Cuomo Reaches Tax Deal, Gay Marriages Stalled

Tuesday, 21 Jun 2011 10:16 PM

New York Governor Andrew Cuomo reached agreement with top lawmakers on a property-tax cap, leaving gay marriage as the only unresolved issue on his three- part agenda as the 2011 legislative session winds down.

The tax cap was packaged with an extension of rent-control laws in New York City and so-called mandate relief for municipalities a day after the Legislature was scheduled to end, Assembly Speaker Sheldon Silver told reporters today in Albany. Silver, a Manhattan Democrat, spoke following a meeting with Cuomo and Republican Senate Majority Leader Dean Skelos.

“There are still details that have to be worked out,” Silver said. Both parties planned to confer with their members to work out those details, on which he declined to comment further. Michael Whyland, a spokesman for Silver, didn’t immediately return a request seeking elaboration.

Josh Vlasto, a spokesman for the Democratic governor, confirmed in an e-mail that a “tentative agreement” had been reached. Cuomo, 53, made the cap, a new ethics law and legalizing same-sex marriage the top priorities in his first six months in office.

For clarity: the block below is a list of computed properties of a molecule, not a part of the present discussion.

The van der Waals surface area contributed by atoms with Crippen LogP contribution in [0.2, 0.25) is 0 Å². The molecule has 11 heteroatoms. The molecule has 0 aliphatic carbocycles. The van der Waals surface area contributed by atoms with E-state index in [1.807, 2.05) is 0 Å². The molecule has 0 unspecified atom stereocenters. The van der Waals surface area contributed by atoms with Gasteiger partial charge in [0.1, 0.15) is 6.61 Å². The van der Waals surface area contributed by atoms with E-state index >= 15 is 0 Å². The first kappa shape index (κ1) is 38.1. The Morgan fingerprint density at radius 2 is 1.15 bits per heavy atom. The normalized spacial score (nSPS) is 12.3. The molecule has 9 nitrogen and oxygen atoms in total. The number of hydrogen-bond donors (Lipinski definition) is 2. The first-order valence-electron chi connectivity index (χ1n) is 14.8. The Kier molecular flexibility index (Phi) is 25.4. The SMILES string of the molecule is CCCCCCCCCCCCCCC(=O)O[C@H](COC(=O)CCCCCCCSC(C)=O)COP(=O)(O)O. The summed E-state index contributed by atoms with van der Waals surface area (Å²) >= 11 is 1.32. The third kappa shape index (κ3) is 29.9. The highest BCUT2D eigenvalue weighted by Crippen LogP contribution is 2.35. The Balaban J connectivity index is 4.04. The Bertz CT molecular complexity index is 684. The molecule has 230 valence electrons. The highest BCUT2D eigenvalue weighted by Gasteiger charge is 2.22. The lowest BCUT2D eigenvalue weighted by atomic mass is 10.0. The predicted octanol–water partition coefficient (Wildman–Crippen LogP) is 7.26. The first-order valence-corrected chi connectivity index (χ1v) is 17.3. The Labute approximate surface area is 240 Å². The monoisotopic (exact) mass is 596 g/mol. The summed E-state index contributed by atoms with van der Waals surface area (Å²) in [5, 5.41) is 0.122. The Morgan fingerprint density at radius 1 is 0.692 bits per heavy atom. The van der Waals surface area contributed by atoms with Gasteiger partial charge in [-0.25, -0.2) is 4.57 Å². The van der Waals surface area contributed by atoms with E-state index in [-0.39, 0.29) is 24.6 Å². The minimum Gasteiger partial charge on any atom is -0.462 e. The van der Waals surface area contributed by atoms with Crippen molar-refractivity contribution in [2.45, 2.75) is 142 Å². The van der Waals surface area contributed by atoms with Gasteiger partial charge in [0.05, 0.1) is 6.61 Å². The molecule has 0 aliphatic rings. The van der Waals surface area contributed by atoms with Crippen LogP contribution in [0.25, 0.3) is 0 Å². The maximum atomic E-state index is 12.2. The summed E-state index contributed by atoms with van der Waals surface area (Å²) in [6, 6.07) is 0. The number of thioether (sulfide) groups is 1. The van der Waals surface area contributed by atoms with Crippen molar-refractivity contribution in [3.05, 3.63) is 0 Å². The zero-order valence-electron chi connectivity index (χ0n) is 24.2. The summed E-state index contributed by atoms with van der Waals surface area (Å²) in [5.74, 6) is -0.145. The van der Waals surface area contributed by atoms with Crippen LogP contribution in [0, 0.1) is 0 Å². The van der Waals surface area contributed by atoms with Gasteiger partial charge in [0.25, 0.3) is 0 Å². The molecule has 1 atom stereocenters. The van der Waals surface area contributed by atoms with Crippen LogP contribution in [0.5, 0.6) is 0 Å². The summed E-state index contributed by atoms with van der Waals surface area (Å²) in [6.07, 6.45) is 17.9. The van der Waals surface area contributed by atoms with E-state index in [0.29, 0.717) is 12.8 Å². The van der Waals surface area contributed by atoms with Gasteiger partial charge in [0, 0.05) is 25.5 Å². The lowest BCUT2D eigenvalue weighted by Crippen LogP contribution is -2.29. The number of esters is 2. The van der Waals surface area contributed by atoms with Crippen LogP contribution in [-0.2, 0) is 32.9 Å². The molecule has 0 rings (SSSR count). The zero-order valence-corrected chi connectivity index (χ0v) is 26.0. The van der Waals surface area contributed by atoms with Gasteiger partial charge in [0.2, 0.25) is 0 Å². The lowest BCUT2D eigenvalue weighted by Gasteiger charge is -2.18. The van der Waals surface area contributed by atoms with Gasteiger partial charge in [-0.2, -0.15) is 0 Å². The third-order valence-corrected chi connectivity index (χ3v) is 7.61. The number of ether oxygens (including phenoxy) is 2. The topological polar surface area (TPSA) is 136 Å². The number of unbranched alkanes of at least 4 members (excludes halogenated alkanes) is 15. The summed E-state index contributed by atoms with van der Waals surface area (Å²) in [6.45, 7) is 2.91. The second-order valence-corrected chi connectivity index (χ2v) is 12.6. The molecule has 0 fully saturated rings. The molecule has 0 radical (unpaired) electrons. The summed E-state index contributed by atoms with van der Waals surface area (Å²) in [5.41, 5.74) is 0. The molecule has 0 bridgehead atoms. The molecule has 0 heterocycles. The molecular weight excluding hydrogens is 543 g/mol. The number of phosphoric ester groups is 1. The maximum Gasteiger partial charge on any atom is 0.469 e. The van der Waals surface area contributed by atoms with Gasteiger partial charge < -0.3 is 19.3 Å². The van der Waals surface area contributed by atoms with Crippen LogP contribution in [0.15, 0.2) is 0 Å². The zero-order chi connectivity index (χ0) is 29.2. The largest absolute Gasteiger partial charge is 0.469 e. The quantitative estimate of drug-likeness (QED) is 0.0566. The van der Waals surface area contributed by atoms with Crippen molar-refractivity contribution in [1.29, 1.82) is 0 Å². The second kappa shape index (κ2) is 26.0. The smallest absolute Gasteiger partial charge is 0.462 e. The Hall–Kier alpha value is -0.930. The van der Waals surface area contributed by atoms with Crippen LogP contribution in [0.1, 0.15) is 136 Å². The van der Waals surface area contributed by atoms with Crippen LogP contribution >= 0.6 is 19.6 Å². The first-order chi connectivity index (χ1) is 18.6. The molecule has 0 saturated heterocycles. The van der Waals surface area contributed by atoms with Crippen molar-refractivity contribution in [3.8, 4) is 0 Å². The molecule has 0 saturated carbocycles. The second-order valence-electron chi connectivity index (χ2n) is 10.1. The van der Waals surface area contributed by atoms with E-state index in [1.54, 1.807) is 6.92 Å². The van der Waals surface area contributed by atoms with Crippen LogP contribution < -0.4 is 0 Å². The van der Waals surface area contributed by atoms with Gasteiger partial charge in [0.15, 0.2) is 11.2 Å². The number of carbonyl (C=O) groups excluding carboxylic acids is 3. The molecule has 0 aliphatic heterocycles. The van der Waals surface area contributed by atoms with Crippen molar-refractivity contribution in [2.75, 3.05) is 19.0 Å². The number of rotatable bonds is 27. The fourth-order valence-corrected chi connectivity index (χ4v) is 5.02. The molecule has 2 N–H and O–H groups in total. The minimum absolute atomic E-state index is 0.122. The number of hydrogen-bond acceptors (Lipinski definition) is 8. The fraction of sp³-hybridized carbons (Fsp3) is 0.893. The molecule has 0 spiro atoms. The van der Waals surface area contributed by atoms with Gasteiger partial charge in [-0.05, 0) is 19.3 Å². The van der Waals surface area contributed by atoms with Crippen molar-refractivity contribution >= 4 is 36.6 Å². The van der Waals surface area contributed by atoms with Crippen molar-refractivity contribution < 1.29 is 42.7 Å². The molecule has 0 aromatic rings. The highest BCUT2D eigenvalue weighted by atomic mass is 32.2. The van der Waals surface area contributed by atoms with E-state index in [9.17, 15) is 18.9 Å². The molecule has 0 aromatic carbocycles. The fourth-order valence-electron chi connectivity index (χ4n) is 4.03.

The bill to allow gay couples to wed remains stalled in the Senate after passing the Assembly last week because Skelos hasn’t brought it to a vote. Thirty-one of 62 senators, including three Democrats and two Republicans who helped defeat a similar measure in 2009, have publicly declared their intention to vote in favor. It needs one more vote to pass.

Tax Cap

The tax cap prohibits any annual increase above 2 percent or the rate of inflation, whichever is less, unless it is endorsed by 60 percent of voters in an election. It is similar to one successfully championed last year in New Jersey by Governor Chris Christie, a Republican. The New York Senate passed a version of the bill in January.

The tax cap has a five-year expiration date, the Albany Times-Union reported on its website, citing unidentified Assembly members. An extension of rent regulations will last four years, the newspaper said.

The rent-control laws, which Silver and his colleagues have sought to strengthen, are designed to protect the more than 1 million New Yorkers who live in rent-stabilized apartments from rent increases.

‘Mandate Relief’

The “framework” also includes mandate relief, which relaxes state-required spending, Skelos told reporters.

The New York State School Boards Association, which represents about 680 school boards statewide, has been among those pushing to tie the relief to a property tax cap. The group says the relief is needed to help avert the staff and funding cuts that limits on taxation would cause.

Three of the five counties with the highest annual property taxes in the U.S. are in the state, according to the Tax Foundation in Washington. Topping the New York list is Nassau County on Long Island, where the median levy was $8,206 in 2009.

Lawmakers approved an ethics law for public officials June 3. It obligates legislators and public officials to name their business associates and requires lawyers such as Silver to reveal their clients.

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